"It systematically hunts down every one of your personal files—documents, databases, spreadsheets, photos, videos and music collections—and encrypts them with military-grade encryption, and only the crooks can open it," said Chester Wisniewski, a senior security advisor at Sophos.
(Read more: What to do when managing someone else's money)
Your computer, even though it's infected, keeps working normally; you just can't access any of your personal files. It's scary, especially if you haven't backed up your data.
"Cybercrime is evolving as the bad guys get smarter and use newer technologies," said Michael Kaiser, executive director of the National Cyber Security Alliance. "They're always looking for new ways to steal your money."
CryptoLocker is different from other types of "ransomware" that have been around for many years and that freeze your computer and demand payment. Those can usually be removed, restoring your access to files and documents.
But CryptoLocker encrypts your files. There's only one decryption key, and the bad guys have that on their server. Unless you pay the ransom within three days, that key will be destroyed. And as the message from the extortionists says, "After that, nobody and never will be able to restore files. …"
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The typical extortion payment is $300 or 300 euros paid by Green Dot MoneyPak, or for the more tech-savvy, two bitcoins, currently worth about $400.
To instill a sense of urgency, a digital clock on the screen counts down from 72 hours so you can see how much time is left before that unique decryption key is destroyed.
One victim described his anguish in an online post: "The virus cleverly targeted … all of our family photos, including all photos of my children growing up over the last 8 years. I have a distraught wife who blames me!"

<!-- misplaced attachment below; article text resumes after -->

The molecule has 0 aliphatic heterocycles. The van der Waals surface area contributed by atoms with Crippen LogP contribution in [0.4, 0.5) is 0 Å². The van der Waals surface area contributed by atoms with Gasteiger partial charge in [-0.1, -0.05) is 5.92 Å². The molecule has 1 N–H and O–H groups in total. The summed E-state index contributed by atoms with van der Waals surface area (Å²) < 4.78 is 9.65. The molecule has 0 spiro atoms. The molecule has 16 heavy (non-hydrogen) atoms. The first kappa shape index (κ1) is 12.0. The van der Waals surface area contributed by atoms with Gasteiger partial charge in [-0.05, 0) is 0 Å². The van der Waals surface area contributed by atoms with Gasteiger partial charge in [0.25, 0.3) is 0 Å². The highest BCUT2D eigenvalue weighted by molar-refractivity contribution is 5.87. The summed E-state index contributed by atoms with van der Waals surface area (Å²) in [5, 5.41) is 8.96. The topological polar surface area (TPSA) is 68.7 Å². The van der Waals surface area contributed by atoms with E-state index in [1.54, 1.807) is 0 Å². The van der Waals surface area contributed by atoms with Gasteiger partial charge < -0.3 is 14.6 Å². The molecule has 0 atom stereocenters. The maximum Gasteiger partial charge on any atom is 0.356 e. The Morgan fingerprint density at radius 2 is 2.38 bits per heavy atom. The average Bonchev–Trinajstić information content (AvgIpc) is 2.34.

This sophisticated malware is delivered the old-fashioned way: an executable file hidden inside an attachment that looks like an ordinary ZIP file or PDF. One small business reports being compromised after clicking on an email attachment that was designed to look like a shipping invoice from the U.S. Postal Service.
Open that file and bad things start to happen, although it may take several days for the ransom demand to appear on your screen after the machine is infected.
"The author ... is a genius. Evil genius, but genius none the less," an IT professional commented in an online tech forum. Another wrote, "This thing is nasty and has the potential to do enormous amounts of damage worldwide."
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Good anti-virus software can remove CryptoLocker from your computer but cannot undo the damage—the encryption is that good.
"It's the same type of encryption used in the commercial sector that's approved by the federal government," Wisniewski told me. "If the crooks delete that encryption key, your files are gone forever. Even the NSA can't bring them back."
Victims large and small
The cybercrooks are targeting both businesses and individual users—anyone who will pay to regain access to their files.
The CryptoLocker forum on BleepingComputer.com is filled with page after page of horror stories. Here is a small sample:
"When we discovered the infection from a user's workstation on the network, this program had encrypted over 180,000 files through the network shares in a period of 6 days. I pretty much shut down the business for 2 days after we realized what was happening."
"Our company was infected this morning. The virus hit a machine 4 days ago and today we got the pop up about the ransom. All files on the network drive the user had access to are now encrypted."
"We had a workstation get infected yesterday that encrypted everything on our network share drive. We had backups, although they weren't recent enough, so despite all feelings against it, we paid the ransom and everything started to decrypt overnight."